This flows from the content section in your objectives. If you primarily let teachers instruct on books of the Bible or various topic, then you can provide direction on how they should be approaching these books. How should they determine what to include and exclude? Are there topics that should be avoided? Is there a preferred teaching method (lecture, Socratic, or hybrid)? Is there a system of books or topics that you see should be taught through? Some churches have a 5-year program that takes the congregation through the entire Bible. Other churches may alternate between biblical/systematic/historical theology during various seasons or years. This is where that program should be articulated. If you primarily provide material for your teachers, this would be an appropriate place to list that material.

4. Who can teach?

Most churches have varying approaches at different levels of the church. What kinds of qualifications or background checks are you looking for in teachers for children’s church or kids Sunday School? What about small group teachers or those teaching at the congregational level? What venues/age groups do you believe are acceptable for women to teach in? How long does someone need to be a member in order to begin teaching? What doctrinal beliefs do teachers need to assent to? Are there special behavioral guidelines that you expect for teachers? Who (specifically, what role) evaluates whether or not individuals are allowed to teach in the church? It may also be helpful to articulate ongoing methods for evaluation of teachers.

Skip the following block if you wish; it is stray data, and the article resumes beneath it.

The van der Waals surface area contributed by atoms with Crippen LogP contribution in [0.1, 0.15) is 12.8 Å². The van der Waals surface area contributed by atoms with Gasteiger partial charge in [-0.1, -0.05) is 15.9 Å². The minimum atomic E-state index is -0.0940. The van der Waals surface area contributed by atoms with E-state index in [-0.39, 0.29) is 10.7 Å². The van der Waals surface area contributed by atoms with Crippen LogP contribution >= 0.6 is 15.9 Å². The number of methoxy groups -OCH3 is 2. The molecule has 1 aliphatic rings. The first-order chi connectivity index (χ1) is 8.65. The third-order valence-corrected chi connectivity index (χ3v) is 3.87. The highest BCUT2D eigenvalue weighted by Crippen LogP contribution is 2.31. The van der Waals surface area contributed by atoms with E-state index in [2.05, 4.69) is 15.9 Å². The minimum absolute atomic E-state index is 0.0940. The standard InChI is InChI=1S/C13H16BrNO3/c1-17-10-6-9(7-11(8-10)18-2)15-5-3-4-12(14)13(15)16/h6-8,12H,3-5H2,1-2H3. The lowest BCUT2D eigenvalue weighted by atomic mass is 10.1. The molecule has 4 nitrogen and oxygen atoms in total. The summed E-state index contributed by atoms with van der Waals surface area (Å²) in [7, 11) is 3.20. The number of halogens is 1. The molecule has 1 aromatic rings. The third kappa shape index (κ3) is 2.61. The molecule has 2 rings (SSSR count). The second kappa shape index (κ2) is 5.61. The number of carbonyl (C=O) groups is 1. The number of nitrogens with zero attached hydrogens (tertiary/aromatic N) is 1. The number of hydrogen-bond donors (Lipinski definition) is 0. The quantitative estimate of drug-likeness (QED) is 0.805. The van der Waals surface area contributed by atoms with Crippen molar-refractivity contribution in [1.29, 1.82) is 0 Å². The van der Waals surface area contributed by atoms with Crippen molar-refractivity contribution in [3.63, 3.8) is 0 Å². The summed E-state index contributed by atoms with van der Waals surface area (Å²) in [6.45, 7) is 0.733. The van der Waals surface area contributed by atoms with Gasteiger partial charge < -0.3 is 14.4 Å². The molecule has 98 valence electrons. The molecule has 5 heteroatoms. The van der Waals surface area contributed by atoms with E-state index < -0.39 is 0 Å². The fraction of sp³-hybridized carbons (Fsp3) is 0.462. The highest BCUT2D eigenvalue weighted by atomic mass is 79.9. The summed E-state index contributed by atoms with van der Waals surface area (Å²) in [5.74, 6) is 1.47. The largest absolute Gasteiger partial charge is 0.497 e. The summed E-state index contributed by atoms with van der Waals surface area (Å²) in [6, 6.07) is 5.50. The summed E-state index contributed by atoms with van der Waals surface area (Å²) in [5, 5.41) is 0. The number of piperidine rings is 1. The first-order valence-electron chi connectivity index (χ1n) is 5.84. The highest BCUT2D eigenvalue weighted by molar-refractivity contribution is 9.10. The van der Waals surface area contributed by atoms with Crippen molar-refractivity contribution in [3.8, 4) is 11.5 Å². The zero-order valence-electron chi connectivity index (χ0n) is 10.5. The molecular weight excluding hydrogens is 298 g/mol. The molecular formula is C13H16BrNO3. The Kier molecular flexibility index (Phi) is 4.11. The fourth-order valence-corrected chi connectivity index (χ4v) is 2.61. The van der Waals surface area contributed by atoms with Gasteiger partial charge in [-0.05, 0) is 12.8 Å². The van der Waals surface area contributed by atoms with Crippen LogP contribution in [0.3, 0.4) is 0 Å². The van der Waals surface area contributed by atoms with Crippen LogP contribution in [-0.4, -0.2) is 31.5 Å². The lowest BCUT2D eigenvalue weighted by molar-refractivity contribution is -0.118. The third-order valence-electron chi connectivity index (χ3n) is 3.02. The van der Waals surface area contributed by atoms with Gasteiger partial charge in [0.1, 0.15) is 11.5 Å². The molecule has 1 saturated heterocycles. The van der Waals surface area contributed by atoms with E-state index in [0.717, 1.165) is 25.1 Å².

5. What is the method behind the madness?

This is different than articulating the objectives. This involves examining the existing or planned teaching events and charting a course that ends up at the family or individual level. This lowest common denominator is where churches should be aiming their teaching to be replicated by parents. Many churches use a funnel method in order to make sense of their teaching. For example, what is preached is applied and expanded on in small groups, and what is handled in small groups should end up applied and taught in the home. If you have an ideal flow such as this, here’s where you can articulate it so that your church can be on the same page with the leadership.